Do dogs really want their human to be the leader of the pack?
Carlo Siracusa, a veterinarian and animal behavior expert at Penn Vet, thinks all the talk about dominance in dog training is overblown.
"The outcome of dominance-based training is more aggression," Siracusa said.
He was among the speakers last weekend at a Penn-sponsored seminar for dog breeders that covered canine science from genetics and fertility to the microbiome. (A story on other speakers can be found here.)
"What works," he said, "is the same thing that works in humans."
So dogs prefer a boss who doesn't yell at them all day, gives them some control and knows how to communicate.
Siracusa said dogs almost never attack without warning. People just aren't very good at reading the signs that the dogs are feeling stressed or threatened. Signs that a dog is flipping out include flattened ears, yawning or lip licking, dilated pupils, bristling hair and low body posture.
Dog owners often make the mistake of yelling at dogs when they do something bad without showing them good behavior. "We don't tell them what we want from them," he said.
Of course your dog is excited to see you when you've been away and he jumps to show it. Instead of punishing, try teaching him to greet you by touching your hand with his nose. It's a lot easier on your clothes and is incompatible with jumping.
Siracusa urged empathy. He said the brains of humans and dogs are quite similar when it comes to emotional processing.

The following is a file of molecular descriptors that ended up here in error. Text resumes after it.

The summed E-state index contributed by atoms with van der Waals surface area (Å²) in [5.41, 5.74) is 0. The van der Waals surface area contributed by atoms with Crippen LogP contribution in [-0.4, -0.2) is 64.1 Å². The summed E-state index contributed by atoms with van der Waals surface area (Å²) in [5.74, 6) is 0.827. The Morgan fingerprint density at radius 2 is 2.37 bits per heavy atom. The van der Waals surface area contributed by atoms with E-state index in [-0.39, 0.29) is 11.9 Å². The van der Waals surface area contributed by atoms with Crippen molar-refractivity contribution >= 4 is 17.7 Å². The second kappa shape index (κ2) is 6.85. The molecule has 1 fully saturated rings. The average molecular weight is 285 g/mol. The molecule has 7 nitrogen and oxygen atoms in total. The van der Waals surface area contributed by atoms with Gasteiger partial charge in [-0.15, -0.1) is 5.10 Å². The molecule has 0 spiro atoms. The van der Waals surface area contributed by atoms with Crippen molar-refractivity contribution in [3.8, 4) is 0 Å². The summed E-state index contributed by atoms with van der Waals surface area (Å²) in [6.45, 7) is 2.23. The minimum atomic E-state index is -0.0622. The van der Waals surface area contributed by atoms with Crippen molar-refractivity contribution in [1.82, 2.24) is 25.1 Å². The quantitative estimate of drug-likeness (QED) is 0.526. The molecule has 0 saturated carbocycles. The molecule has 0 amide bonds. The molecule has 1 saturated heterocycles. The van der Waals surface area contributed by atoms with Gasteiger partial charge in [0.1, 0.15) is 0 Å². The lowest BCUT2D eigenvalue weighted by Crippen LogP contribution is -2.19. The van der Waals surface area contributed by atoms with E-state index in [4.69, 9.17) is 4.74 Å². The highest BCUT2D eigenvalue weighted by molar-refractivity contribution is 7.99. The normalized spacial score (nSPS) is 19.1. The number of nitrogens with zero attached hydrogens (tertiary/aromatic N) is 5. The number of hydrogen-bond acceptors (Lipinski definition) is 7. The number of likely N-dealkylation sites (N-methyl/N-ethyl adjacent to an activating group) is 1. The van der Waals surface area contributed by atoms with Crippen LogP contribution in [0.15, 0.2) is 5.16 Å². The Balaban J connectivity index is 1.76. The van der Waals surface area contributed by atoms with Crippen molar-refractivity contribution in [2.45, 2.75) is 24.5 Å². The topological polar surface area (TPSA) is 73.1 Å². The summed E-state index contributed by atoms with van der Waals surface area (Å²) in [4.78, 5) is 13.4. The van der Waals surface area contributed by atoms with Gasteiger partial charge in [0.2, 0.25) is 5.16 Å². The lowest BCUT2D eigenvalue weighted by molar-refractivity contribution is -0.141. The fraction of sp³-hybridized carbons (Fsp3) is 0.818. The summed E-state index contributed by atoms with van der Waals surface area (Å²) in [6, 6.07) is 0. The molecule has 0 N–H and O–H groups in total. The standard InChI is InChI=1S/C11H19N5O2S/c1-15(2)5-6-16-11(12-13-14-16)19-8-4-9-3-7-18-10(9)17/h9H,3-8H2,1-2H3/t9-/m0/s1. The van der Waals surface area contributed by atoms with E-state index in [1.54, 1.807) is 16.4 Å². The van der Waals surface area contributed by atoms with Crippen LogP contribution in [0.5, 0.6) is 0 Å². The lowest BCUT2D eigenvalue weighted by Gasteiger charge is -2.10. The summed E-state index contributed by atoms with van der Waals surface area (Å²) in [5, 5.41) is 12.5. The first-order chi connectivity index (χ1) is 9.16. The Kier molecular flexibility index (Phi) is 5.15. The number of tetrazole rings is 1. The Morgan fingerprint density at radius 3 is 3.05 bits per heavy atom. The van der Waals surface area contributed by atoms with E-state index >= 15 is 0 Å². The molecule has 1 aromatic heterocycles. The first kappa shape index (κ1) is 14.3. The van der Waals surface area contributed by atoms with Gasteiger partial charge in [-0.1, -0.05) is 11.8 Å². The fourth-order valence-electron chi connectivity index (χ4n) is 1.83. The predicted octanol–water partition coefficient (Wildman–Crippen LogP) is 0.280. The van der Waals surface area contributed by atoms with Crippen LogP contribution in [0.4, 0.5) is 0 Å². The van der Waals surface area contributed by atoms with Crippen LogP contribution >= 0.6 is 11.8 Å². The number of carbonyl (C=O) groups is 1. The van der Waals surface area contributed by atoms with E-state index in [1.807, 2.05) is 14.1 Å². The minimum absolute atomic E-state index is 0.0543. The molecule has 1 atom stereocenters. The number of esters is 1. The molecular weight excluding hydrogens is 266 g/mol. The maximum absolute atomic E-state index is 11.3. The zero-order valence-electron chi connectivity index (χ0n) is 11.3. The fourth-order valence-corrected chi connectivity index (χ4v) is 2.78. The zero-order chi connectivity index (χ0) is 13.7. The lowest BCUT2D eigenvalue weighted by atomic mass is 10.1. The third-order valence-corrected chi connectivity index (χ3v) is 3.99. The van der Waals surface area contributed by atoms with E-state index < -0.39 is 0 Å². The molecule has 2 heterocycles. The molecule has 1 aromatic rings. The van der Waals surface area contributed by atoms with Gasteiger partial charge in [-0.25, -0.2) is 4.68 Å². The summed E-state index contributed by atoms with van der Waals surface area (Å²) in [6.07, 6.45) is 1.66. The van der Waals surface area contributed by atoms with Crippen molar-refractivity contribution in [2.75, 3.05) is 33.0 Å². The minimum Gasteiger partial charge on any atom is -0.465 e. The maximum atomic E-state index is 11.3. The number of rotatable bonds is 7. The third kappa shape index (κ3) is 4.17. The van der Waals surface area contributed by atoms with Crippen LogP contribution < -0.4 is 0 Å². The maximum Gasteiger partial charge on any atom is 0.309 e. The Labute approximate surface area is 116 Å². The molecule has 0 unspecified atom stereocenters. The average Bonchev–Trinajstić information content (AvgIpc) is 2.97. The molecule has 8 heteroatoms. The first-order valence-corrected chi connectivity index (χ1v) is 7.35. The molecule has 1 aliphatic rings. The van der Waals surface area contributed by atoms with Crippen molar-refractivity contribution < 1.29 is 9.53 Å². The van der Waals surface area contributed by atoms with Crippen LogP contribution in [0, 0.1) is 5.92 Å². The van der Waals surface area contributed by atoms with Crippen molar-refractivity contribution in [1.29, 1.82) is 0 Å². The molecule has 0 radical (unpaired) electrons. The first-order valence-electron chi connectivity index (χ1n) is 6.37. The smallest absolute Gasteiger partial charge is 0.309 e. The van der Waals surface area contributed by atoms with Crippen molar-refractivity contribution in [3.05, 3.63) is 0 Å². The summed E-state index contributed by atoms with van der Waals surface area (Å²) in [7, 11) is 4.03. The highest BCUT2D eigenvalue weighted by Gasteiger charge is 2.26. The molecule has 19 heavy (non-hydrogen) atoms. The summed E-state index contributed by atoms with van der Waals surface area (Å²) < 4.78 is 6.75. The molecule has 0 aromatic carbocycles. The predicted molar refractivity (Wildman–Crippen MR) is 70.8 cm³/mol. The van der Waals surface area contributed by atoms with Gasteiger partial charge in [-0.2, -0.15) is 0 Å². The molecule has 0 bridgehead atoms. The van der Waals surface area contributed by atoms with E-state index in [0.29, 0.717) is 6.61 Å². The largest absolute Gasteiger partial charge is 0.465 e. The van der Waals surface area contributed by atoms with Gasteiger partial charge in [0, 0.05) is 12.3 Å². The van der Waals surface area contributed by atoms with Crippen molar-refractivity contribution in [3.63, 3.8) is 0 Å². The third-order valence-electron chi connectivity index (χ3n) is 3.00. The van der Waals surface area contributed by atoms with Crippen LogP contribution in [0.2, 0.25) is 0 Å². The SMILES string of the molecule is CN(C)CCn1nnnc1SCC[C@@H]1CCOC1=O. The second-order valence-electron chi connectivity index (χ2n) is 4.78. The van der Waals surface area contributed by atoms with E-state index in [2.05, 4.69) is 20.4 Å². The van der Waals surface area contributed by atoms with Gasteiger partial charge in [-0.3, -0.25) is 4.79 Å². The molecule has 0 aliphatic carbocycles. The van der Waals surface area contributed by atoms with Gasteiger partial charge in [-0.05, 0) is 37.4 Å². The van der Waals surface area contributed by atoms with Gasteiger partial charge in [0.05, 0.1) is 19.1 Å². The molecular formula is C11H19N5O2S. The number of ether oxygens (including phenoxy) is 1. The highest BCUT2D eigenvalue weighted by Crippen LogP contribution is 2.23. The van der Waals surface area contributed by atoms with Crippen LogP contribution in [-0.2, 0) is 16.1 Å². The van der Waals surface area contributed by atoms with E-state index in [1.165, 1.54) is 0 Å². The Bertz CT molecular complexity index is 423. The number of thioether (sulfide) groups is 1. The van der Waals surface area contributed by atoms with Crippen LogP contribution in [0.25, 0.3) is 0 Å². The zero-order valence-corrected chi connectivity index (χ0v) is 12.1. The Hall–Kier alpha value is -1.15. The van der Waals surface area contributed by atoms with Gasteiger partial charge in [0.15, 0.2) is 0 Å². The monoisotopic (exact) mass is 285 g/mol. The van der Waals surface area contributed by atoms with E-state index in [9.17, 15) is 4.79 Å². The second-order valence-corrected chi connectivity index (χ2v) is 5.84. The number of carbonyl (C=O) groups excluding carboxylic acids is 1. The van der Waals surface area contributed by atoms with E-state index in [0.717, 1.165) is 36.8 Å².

"They are fearful creatures, as we are," he said.
Where we have an advantage is in the part of the brain that thinks things through and makes decisions. "After adolescence, we are able to control our impulsivity," he said. Dogs find it a lot harder.
With that in mind, think about what your dog is going through when you put him on a leash and make him go to Reading Terminal Market. Also, remember that the breed you've chosen may not be an ideal fit for your lifestyle. Little terriers, for example, were bred to be active hunters. "You don't want a couch potato for this," he said. They can be a tough fit for a small apartment. "If I want a very laid-back dog, I should not go for a terrier."
Our expectations can also be unfair. We set the bar high for golden retrievers, even when people are treating them badly. "I'm expected to be a good boy," he said of the dog. "I'm not allowed to growl at someone."
Pity the poor chihuahua who's frightened or angry. "Nobody would take me seriously," Siracusa said. "They would laugh at me."
While a significant amount of temperament is inherited, Siracusa said breeders and other experts don't have good measures of dog temperament. He said people are often drawn to the very shy puppy, but he has concerns. Shy puppies can turn into fearful adults and fear can lead to aggression.
He thinks breeders should be looking for homeostasis, an ability to regain equilibrium after being really happy or upset.
"I want to select a dog that is emotionally stable," he said. "If he reacts, he is able to calm down relatively quickly."